Speculation has intensified over the whereabouts of the Taliban’s most senior leader and caretaker deputy prime minister, as he has been absent from public for a long time.
Taliban co-founder Mullah Haibatullah Akhundzada, also known as the supreme leader for running the Taliban government, has been missing from the public eye since August 15, when Islamists group came to power.
Mullah Abdul Ghani Baradar, who is on the UN sanctions list of terrorists and designated as the prime minister’s first deputy, has not been seen since reports of injuries sustained in shootouts with rival Taliban factions.
Taliban officials attempted to quell the rumors by calling it “baseless propaganda” and released a video of Baradar purportedly at a meeting and a handwritten letter by the deputy’s aide.
The Islamic group also reportedly released an audio message with an old picture of Baradar.
The Taliban’s quick response to dispel rumors about his absence has prompted comparisons with the cover-up of the death of Taliban founder Mullah Omar. Thereafter, the group continued to issue audio messages and written statements in his name for two years after his death – before the group later confirmed his death.
“Mulla Baradar, Deputy PM, Islamic Emirate of Afghanistan, in a voice message rejected all claims that he was injured or killed in a conflict. He says this is a lie and completely baseless,” Taliban spokesman Suhail Shaheen said on Twitter.
Video footage released by the Taliban purportedly shows Baradar at meetings in the southern city of Kandahar. But the videos didn’t show anything to confirm the time or date when they were taken.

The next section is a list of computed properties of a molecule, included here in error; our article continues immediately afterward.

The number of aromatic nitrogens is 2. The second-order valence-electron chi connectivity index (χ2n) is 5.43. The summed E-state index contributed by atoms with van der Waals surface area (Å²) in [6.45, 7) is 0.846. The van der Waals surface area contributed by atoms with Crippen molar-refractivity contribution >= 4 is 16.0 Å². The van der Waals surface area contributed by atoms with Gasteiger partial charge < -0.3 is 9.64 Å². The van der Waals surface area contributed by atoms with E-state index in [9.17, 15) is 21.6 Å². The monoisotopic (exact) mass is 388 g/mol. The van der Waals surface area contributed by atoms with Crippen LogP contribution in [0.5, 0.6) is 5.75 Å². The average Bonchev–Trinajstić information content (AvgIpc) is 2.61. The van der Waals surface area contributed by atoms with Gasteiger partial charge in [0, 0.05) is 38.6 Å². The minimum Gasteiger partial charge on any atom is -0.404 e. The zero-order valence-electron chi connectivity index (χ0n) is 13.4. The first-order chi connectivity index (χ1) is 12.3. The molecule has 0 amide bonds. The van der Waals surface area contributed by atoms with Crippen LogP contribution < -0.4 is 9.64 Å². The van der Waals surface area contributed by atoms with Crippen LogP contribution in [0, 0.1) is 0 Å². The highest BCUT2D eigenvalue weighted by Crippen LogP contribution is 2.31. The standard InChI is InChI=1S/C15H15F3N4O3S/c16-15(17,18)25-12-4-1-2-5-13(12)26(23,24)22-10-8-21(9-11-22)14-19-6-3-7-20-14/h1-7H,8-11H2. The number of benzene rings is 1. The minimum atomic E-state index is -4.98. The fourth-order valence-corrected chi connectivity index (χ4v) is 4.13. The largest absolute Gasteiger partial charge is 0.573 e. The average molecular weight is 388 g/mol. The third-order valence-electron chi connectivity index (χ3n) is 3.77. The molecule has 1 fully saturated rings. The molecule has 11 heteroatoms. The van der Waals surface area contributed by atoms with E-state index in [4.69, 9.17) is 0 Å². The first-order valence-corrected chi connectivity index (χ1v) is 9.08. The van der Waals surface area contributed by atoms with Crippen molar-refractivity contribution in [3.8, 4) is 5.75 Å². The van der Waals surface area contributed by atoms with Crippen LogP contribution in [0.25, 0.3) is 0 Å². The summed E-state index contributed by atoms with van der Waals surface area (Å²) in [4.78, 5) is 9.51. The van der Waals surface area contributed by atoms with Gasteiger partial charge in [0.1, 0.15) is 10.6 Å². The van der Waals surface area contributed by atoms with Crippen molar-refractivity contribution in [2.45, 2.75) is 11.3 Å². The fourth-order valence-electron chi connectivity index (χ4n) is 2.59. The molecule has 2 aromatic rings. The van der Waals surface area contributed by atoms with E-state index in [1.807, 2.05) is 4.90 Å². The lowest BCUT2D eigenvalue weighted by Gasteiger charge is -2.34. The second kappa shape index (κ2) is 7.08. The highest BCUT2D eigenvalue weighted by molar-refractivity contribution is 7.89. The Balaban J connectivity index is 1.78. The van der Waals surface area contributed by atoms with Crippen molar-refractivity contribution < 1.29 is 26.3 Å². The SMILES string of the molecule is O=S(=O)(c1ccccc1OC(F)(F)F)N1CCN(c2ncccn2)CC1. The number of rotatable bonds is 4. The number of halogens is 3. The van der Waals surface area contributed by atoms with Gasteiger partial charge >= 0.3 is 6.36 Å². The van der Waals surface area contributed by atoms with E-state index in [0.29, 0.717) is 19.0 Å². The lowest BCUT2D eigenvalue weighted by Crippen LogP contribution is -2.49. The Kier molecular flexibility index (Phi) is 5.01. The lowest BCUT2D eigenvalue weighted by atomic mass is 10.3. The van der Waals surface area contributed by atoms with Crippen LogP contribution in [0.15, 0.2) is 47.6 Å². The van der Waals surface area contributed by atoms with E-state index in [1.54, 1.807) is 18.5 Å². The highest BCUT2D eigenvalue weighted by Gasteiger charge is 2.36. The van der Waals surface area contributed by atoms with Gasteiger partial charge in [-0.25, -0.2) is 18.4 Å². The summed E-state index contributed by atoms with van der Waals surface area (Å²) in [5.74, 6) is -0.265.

The audio message also raised questions as it comes at a time when the Taliban is no longer a hiding group but is officially under the control of Afghanistan.
Baradar was also a key Taliban official who oversaw peace talks with the US in Doha.
He said, ‘There was news of my death in the media. I have been on trips since last few nights. Wherever I am at the moment, we are all fine, all my brothers and friends,” a voice claiming to be from Baradar said in the audio clip.
“The media always publishes fake propaganda. So, bravely dismiss all those lies, and I confirm to you 100 percent that there is no problem and we have no problem.
The speculation has been fueled by a report by Panjshir Supervisor That Baradar was injured during a violent clash with members of the Haqqani network in Kabul on 3 September.
Clashes between supporters of Baradar and supporters of Haqqani Network chief Sirajuddin Haqqani reportedly flared up over internal rivalry after the announcement of the lead roles. new cabinet Last week.
Haqqani Network is a designated Foreign Terrorist Organization (FTO) by the US and its chief Sirajuddin has been given the rank of? Acting Interior Minister Despite a $10 million bounty on his head by the FBI.
Baradar, who was one of the Supreme Leader’s three deputies and tipped to become the next prime minister, did not secure any major ministry.
He was also absent from the ministerial delegation that met Qatar’s Foreign Minister Sheikh Mohammed bin Abdulrahman Al-Thani in Kabul on Sunday.
The Afghanistan Analysts Network, the independent non-profit policy research and analysis organisation, also outlined that Akhundzada’s absence at all public events suggests that he may have died.
It was noted that the group’s one-eyed founder, Mullah Omar, also gave radio statements and interviews and met with foreign officials, even though not filmed or photographed.
“It would be strange, therefore, if Hebtollah, who is now in power in the movement, was alive and still so secluded. At the moment, he appears to be acting as a symbolic figure united without actually appearing or speaking. Maybe (as was also the case with Mullah Omar, who was cited as supreme leader for two years).
The Taliban admitted to hiding Omar’s death for more than two years, while official statements were issued in his name BBC. Omar died in Pakistan on 23 April 2013 due to illness but his statements continued until 2015.
The group said the news was suppressed because the end of 2014 was said to be the last year of operations by foreign forces in Afghanistan.
Credit: www.independent.co.uk /